Michael Lopez, who uses they/them pronouns and who worked as a production coordinator for Universal Music Group, according to their LinkedIn, reflected on the situation in a post shared to the platform last week.
In the post, Lopez, who identifies as a “queer brown person,” claims they were fired from their job “during Pride month for speaking up in defense of abortion rights”.
Lopez then explained what happened in the lead up to their termination, revealing that they decided to speak up because they were “devastated” when the Supreme Court ruled to overturn Roe v Wade on Friday 24 June.
“Last Friday, like countless other folks, I was devastated by the news of the Supreme Court’s attack on abortion rights. Paired with the flood of anti-queer and anti-trans legislation, it’s been hard to process how company’s expect us to be productive while our rights are being stripped away,” Lopez wrote, before adding: “Especially when our company has been donating to several of these politicians.”
According to Lopez, they decided to protest the reversal at work.
“Every Friday, one of my tasks was to process reports for upcoming releases. This is an email list that goes out to 275 people. I don’t know who’s on it, I just knew it was the email list with the most people that I had access to,” Lopez continued, before sharing the email they sent.
In the email, Lopez reportedly wrote: “I didn’t do them today. I’m in mourning due to the attack on people with uteruses in the US. Federally guaranteed access to abortion is gone.”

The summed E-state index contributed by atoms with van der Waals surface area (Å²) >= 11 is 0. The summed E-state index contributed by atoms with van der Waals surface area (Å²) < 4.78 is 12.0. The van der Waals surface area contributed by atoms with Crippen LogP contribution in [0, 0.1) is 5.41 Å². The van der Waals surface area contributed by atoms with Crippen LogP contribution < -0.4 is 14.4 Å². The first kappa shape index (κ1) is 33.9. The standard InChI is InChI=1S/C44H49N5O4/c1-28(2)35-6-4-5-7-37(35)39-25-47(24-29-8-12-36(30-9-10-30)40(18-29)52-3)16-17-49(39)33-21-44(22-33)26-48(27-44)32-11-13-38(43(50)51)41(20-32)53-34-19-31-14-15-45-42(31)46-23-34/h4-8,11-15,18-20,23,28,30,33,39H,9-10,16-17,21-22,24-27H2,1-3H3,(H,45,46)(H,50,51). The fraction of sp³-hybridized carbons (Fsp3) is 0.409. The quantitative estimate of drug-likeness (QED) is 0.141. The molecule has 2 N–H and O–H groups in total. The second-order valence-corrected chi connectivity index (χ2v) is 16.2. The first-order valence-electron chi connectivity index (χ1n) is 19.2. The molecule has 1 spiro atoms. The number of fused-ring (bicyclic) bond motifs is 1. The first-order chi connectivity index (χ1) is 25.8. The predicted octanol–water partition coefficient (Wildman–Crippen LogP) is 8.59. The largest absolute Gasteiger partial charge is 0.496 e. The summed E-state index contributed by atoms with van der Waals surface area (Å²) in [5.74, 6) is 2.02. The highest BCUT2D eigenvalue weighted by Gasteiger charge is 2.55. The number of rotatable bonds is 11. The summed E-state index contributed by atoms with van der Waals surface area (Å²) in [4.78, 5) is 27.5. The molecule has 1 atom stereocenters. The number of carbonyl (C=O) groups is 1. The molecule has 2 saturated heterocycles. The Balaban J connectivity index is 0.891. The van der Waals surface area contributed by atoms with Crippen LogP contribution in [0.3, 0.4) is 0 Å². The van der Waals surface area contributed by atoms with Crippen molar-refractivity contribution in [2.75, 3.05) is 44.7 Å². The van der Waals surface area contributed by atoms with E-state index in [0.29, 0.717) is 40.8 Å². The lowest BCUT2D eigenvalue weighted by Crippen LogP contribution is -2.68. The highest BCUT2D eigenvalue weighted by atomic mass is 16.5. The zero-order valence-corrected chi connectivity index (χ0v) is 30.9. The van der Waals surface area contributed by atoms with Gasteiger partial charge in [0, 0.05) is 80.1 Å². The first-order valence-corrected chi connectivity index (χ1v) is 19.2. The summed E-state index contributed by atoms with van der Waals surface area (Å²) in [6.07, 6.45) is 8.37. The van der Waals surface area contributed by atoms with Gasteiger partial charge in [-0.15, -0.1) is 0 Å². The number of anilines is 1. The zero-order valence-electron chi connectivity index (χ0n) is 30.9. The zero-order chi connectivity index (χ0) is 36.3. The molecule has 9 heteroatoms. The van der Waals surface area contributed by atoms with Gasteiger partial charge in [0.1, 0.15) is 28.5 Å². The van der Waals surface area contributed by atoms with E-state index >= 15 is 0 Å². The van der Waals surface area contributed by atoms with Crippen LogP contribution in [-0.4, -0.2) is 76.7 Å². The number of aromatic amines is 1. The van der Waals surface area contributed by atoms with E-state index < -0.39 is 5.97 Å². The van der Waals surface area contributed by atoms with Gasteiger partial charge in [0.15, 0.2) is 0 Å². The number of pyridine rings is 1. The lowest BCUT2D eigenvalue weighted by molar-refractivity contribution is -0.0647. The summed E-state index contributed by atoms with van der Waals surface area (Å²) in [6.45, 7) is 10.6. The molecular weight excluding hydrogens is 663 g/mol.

The former employee then claimed that they wrote: “Vivendi and Universal Music Group must stop donating to anti-abortion, anti-queer and anti-trans politicians. Politicians like Marsha Blackburn, Ken Buck, Victoria Spartz, etc. Or expect more unproductive days,” before signing off the email: “Yours in fury.”
According to the worker, in the “immediate aftermath,” they received “several supportive emails” from their coworkers. However, they said they also received a call from a manager telling them to take the rest of the day off, which they said they took as a sign they might get fired.
“I appreciate the love from my coworkers, and I figured, based on management’s response, there was a good possibility I might be fired as a result. But I was proud of letting allies know that our company has been donating to these politicians,” they wrote.
Lopez said they were told they were let go during a “surprise” Zoom call with human resources the following day, during which they said HR told them they were being terminated for not doing their job, “disrupting the day of 275 people and poor judgement”.
After being told to log out, and anticipating the company would take their laptop back “very soon,” Lopez said they decided to send another email to the email list, in which they allegedly revealed they had been terminated and claimed they were fired for “speaking in support of abortion rights”.
“Hey ya’ll. Just got fired for this email from Friday, so they’re letting you know where they stand on employees speaking out on politicians that support marginalisation for folks like me,” Lopez wrote in the email, according to their LinkedIn post. “A brown queer person terminated during Pride month speaking in support of abortion rights. Seems like that’s exactly what America is all about right now.”